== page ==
Poetry London Prize 2021: Judge’s Report

by Malika Booker As a judge, I always ask myself the following questions when selecting the winners: What haunts you? What stands out? What poem made you forget you were …

Poetry London Prize 2020: Highly Commended

Luke Allan Mantelpiece with Bananas Sometimes a great boredom comes over me when I am naked. Standing at the window watching a man fasten his daughter into the plastic bike-seat, …

Poetry London Prize 2020: 3rd PRIZE

S. Niroshini Letters to Sunny Leone i. Dear Sunny, I want to explain to you how I lost track of my body. Or rather, how I lost the sense that …

Poetry London Prize 2020: 1st PRIZE

Eleanor Penny Winter, a biography I’ll admit I was raised in a red house by a woman with red hands on a bare hill, where birds walked on the ground …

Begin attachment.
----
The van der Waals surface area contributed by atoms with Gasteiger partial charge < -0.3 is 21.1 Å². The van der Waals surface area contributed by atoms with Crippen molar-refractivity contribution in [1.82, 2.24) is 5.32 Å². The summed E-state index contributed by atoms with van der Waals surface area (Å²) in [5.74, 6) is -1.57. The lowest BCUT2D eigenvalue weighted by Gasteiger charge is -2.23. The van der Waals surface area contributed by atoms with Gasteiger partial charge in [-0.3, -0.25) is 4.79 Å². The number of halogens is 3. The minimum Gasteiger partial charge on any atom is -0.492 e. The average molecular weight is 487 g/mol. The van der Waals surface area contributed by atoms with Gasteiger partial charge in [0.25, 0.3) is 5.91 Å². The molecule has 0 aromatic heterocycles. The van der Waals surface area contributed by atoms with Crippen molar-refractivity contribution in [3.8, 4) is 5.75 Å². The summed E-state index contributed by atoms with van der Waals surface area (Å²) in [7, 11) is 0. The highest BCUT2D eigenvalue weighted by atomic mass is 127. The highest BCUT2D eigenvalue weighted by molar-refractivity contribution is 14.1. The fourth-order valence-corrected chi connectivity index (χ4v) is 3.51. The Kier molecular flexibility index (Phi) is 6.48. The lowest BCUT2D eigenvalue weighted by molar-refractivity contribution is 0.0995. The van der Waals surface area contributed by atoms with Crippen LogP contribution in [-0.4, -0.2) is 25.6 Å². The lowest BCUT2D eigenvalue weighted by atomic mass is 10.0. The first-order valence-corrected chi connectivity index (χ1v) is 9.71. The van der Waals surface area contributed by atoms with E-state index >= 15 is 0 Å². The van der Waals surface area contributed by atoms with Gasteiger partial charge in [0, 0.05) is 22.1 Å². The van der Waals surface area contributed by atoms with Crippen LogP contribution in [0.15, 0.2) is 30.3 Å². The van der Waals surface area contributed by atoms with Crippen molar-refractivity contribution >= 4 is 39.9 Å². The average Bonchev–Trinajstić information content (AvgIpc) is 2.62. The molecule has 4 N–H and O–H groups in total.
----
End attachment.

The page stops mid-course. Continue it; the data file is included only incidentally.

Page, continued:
Poetry London Clore Prize 2019: Highly Commended

Catherine Higgins-Moore I’d been waiting months For a house in the new estate. They weren’t allowed murals. They’d built-in kitchens. Tarmaced driveways. An address that didn’t mark your card. I …

Poetry London Clore Prize 2019: Highly Commended

Nicholas Murray WODGE I’d like to think it was our tongues,recalcitrant, not coldly mocking,that made the new boy into “Wodge”.The best that we could do. So Wodziński, the doctor’s son,shared …

Poetry London Clore Prize 2019: 3rd PRIZE

Anita Pati Manju Because he liked the toddy,because he twinkled for her,he beat her.Because he towered andshe was a bird, because he was sousedand the kerosene caskto cook sabzi exploded it …

Poetry London Clore Prize 2019: 1st PRIZE

Roger Bloor The Ghost of Molly Leigh Pleads, Yes Cries for Exemplarie Justice Against the Arbitrarie, Un-exampled Injustice of Her Accusers Question the First: By which Devils are the Operations …

An Interview with Roger Bloor, winner of the Poetry London Clore Prize 2019

Well, this will be fun, I think! I’d like to start off by congratulating you again on your triumph – well done! I know the judge, Sasha Dugdale, was impressed by the winners, and it’s exciting that we’ll be publishing your winning poem in Poetry London. I’d like to know more about Molly Leigh, the subject of your poem, who was accused of witchcraft in the seventeenth century. What is it about her story that captured your attention?